Chinese companies have been hiding behind mining cooperatives to extract gold in the northern regions of the La Paz Department in Bolivia.
These cooperatives receive income in exchange for maintaining secrecy.
Chinese companies have been getting rich off Bolivian gold without paying taxes while polluting the environment and harming locals’ health, Peruvian investigative journalism platform “Ojo Público” reports.
“The gold problem is not controlled, although there are regulations in place and the Bolivian State Gold Company exists,” Ely López, a researcher of the Latin American organization Terra Justa which studies extractive projects and their impact in the region, told Diálogo on Jan. 30.
“This issue is beyond the control of the state.”
According to the Latin American storytelling platform VIST, these “shady deals” between Chinese investors and national cooperatives have become common.
According to the report, Chinese investors take up to 75% of the value of gold without paying taxes to the state.
“The Chinese take everything and leave nothing for the people,” a citizen from La Paz, who wished to remain anonymous for security reasons, told Ojo Público.
“China helps buy dredges and machines to dredge the rivers,” the operations manager of a mine in Guanay, who also did not want to be named for fear of reprisals, told Mongabay.
“The Chinese have a lot of machinery [in Bolivia].”
As reported by the Bolivian newspaper El Deber, the machines are:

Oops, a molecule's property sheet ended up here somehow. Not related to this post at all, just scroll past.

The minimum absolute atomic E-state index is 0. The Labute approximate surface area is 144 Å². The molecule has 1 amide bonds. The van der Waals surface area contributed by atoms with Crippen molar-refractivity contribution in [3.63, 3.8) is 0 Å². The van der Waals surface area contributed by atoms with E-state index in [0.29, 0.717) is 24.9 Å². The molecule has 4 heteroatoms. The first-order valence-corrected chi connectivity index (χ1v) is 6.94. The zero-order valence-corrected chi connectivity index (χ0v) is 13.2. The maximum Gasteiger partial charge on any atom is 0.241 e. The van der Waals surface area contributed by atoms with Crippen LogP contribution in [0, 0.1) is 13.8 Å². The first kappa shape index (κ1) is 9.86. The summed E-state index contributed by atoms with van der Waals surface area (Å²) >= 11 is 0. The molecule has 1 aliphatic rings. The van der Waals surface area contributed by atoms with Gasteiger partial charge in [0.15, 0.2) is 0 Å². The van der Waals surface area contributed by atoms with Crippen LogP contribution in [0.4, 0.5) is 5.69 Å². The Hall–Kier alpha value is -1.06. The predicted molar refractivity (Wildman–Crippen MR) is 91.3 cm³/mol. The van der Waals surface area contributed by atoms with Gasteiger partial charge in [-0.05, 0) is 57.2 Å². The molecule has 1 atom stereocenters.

- dump trucks from China’s state-owned China National Heavy Duty Truck Group Co. (CNHTC),
- machinery from Chinese state-owned Guangxi LiuGong Machinery Co.,
- equipment from the Sinotruk Group, part of CNHTC,
- and motorized vehicles from Detank, a manufacturer affiliated with the Chinese Communist Party.
According to Mongabay, gold is Bolivia’s second most important export.
However, illegal gold mining has led to widespread deforestation and mercury pollution.
The Bolivian Amazon is increasingly threatened by environmental degradation.
The area of greatest concern most significant is National Park, a protected area of nearly 19,000 square kilometers with one of the highest biodiversity rates in the Americas.
The region has become the center of gold mining in Bolivia, and mining activities occur within the park annually.
“Because of the indiscriminate presence of dredges, the rivers are contaminated by the use of mercury,” López complained.
“If the mercury is in the rivers, it is also in the people, the animals, and all the surrounding vegetation.”
There is also “land grabbing by Chinese capital in the region. People have had to flee their communities,” López added.
The illegal mining of Bolivian gold, controlled by mining cooperatives in collaboration with Chinese companies, may be linked to other unlawful activities in La Paz, such as drug and human trafficking, reports the Bolivian daily Opinión.
They are also involved in the illegal trade of mercury to other countries, added Bolivian newspaper Página Siete.
The increased demand for Bolivian gold acts as a “pull factor” for criminals in the region, including organized crime groups involved in financial crimes, Interpol said in an April 2022 report.
“We have a Bolivia besieged by the gold mafia, smuggling, and drug trafficking that move large amounts of money,” Rodrigo Paz, a senator from the Bolivian political alliance Comunidad Ciudadana (Civic Community), told the press in December.